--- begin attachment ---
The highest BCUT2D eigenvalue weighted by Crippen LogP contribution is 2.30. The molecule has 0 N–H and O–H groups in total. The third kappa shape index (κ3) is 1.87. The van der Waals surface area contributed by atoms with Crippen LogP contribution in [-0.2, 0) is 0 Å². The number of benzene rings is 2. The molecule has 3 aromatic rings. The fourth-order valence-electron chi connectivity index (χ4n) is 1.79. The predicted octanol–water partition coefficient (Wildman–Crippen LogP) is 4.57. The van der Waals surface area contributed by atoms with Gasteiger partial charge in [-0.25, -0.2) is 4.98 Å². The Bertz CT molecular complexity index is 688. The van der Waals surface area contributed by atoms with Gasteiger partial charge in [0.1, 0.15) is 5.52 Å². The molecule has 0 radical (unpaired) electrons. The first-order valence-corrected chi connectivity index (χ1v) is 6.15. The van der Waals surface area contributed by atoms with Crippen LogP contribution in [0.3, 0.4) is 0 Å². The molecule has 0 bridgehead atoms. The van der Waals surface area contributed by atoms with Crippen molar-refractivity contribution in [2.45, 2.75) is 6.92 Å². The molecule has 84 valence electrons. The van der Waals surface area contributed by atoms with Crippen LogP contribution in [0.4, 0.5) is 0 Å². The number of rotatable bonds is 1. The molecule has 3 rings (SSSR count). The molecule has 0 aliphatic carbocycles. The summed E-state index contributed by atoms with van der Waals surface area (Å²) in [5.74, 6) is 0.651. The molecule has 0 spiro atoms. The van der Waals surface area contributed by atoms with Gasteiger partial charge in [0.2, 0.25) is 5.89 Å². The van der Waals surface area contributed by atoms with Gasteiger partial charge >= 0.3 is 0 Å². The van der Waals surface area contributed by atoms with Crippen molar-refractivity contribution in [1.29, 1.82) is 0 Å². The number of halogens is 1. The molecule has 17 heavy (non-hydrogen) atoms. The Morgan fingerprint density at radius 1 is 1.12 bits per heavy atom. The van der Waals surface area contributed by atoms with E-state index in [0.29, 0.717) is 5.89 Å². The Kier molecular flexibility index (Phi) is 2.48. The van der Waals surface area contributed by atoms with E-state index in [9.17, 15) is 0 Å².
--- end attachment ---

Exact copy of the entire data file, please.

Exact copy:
The highest BCUT2D eigenvalue weighted by Crippen LogP contribution is 2.30. The molecule has 0 N–H and O–H groups in total. The third kappa shape index (κ3) is 1.87. The van der Waals surface area contributed by atoms with Crippen LogP contribution in [-0.2, 0) is 0 Å². The number of benzene rings is 2. The molecule has 3 aromatic rings. The fourth-order valence-electron chi connectivity index (χ4n) is 1.79. The predicted octanol–water partition coefficient (Wildman–Crippen LogP) is 4.57. The van der Waals surface area contributed by atoms with Gasteiger partial charge in [-0.25, -0.2) is 4.98 Å². The Bertz CT molecular complexity index is 688. The van der Waals surface area contributed by atoms with Gasteiger partial charge in [0.1, 0.15) is 5.52 Å². The molecule has 0 radical (unpaired) electrons. The first-order valence-corrected chi connectivity index (χ1v) is 6.15. The van der Waals surface area contributed by atoms with Crippen LogP contribution in [0.3, 0.4) is 0 Å². The molecule has 0 bridgehead atoms. The van der Waals surface area contributed by atoms with Crippen molar-refractivity contribution in [2.45, 2.75) is 6.92 Å². The molecule has 84 valence electrons. The van der Waals surface area contributed by atoms with Crippen LogP contribution in [0.4, 0.5) is 0 Å². The number of rotatable bonds is 1. The molecule has 3 rings (SSSR count). The molecule has 0 aliphatic carbocycles. The summed E-state index contributed by atoms with van der Waals surface area (Å²) in [5.74, 6) is 0.651. The molecule has 0 spiro atoms. The van der Waals surface area contributed by atoms with Gasteiger partial charge in [0.2, 0.25) is 5.89 Å². The van der Waals surface area contributed by atoms with Gasteiger partial charge >= 0.3 is 0 Å². The van der Waals surface area contributed by atoms with Crippen molar-refractivity contribution in [1.29, 1.82) is 0 Å². The number of halogens is 1. The molecule has 17 heavy (non-hydrogen) atoms. The Morgan fingerprint density at radius 1 is 1.12 bits per heavy atom. The van der Waals surface area contributed by atoms with E-state index in [0.29, 0.717) is 5.89 Å². The Kier molecular flexibility index (Phi) is 2.48. The van der Waals surface area contributed by atoms with E-state index in [9.17, 15) is 0 Å².